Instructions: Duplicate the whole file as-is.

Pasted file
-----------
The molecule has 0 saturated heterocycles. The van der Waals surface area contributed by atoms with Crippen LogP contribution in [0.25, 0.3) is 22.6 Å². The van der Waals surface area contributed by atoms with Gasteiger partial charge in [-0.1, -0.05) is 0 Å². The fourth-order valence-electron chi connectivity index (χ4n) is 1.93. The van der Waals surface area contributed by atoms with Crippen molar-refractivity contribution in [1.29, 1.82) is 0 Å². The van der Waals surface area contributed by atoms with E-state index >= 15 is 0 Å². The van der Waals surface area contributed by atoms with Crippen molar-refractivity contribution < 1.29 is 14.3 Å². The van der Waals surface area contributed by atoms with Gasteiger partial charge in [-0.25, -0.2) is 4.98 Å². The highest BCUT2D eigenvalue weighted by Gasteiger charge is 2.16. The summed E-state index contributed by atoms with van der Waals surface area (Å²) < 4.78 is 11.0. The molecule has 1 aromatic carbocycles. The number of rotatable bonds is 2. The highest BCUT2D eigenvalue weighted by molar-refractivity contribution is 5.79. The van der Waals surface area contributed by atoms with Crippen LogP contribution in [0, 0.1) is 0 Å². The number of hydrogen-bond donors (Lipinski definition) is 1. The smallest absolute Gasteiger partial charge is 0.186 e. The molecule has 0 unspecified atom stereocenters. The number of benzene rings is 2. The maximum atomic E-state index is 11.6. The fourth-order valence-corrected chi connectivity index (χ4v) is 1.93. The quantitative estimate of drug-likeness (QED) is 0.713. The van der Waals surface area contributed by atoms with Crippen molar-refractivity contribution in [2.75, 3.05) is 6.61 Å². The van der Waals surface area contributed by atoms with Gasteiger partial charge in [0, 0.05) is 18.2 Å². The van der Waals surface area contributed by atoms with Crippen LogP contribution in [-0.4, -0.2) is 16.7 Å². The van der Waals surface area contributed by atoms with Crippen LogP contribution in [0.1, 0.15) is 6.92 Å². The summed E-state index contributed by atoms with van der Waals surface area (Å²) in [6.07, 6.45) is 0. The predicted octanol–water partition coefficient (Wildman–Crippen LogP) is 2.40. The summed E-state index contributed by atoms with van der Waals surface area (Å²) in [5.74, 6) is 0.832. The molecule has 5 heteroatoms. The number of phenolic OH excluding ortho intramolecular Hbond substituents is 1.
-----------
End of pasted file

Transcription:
The molecule has 0 saturated heterocycles. The van der Waals surface area contributed by atoms with Crippen LogP contribution in [0.25, 0.3) is 22.6 Å². The van der Waals surface area contributed by atoms with Gasteiger partial charge in [-0.1, -0.05) is 0 Å². The fourth-order valence-electron chi connectivity index (χ4n) is 1.93. The van der Waals surface area contributed by atoms with Crippen molar-refractivity contribution in [1.29, 1.82) is 0 Å². The van der Waals surface area contributed by atoms with E-state index >= 15 is 0 Å². The van der Waals surface area contributed by atoms with Crippen molar-refractivity contribution < 1.29 is 14.3 Å². The van der Waals surface area contributed by atoms with Gasteiger partial charge in [-0.25, -0.2) is 4.98 Å². The highest BCUT2D eigenvalue weighted by Gasteiger charge is 2.16. The summed E-state index contributed by atoms with van der Waals surface area (Å²) < 4.78 is 11.0. The molecule has 1 aromatic carbocycles. The number of rotatable bonds is 2. The highest BCUT2D eigenvalue weighted by molar-refractivity contribution is 5.79. The van der Waals surface area contributed by atoms with Crippen LogP contribution in [0, 0.1) is 0 Å². The number of hydrogen-bond donors (Lipinski definition) is 1. The smallest absolute Gasteiger partial charge is 0.186 e. The molecule has 0 unspecified atom stereocenters. The number of benzene rings is 2. The maximum atomic E-state index is 11.6. The fourth-order valence-corrected chi connectivity index (χ4v) is 1.93. The quantitative estimate of drug-likeness (QED) is 0.713. The van der Waals surface area contributed by atoms with Crippen molar-refractivity contribution in [2.75, 3.05) is 6.61 Å². The van der Waals surface area contributed by atoms with Gasteiger partial charge in [0, 0.05) is 18.2 Å². The van der Waals surface area contributed by atoms with Crippen LogP contribution in [-0.4, -0.2) is 16.7 Å². The van der Waals surface area contributed by atoms with Crippen LogP contribution in [0.1, 0.15) is 6.92 Å². The summed E-state index contributed by atoms with van der Waals surface area (Å²) in [6.07, 6.45) is 0. The predicted octanol–water partition coefficient (Wildman–Crippen LogP) is 2.40. The summed E-state index contributed by atoms with van der Waals surface area (Å²) in [5.74, 6) is 0.832. The molecule has 5 heteroatoms. The number of phenolic OH excluding ortho intramolecular Hbond substituents is 1.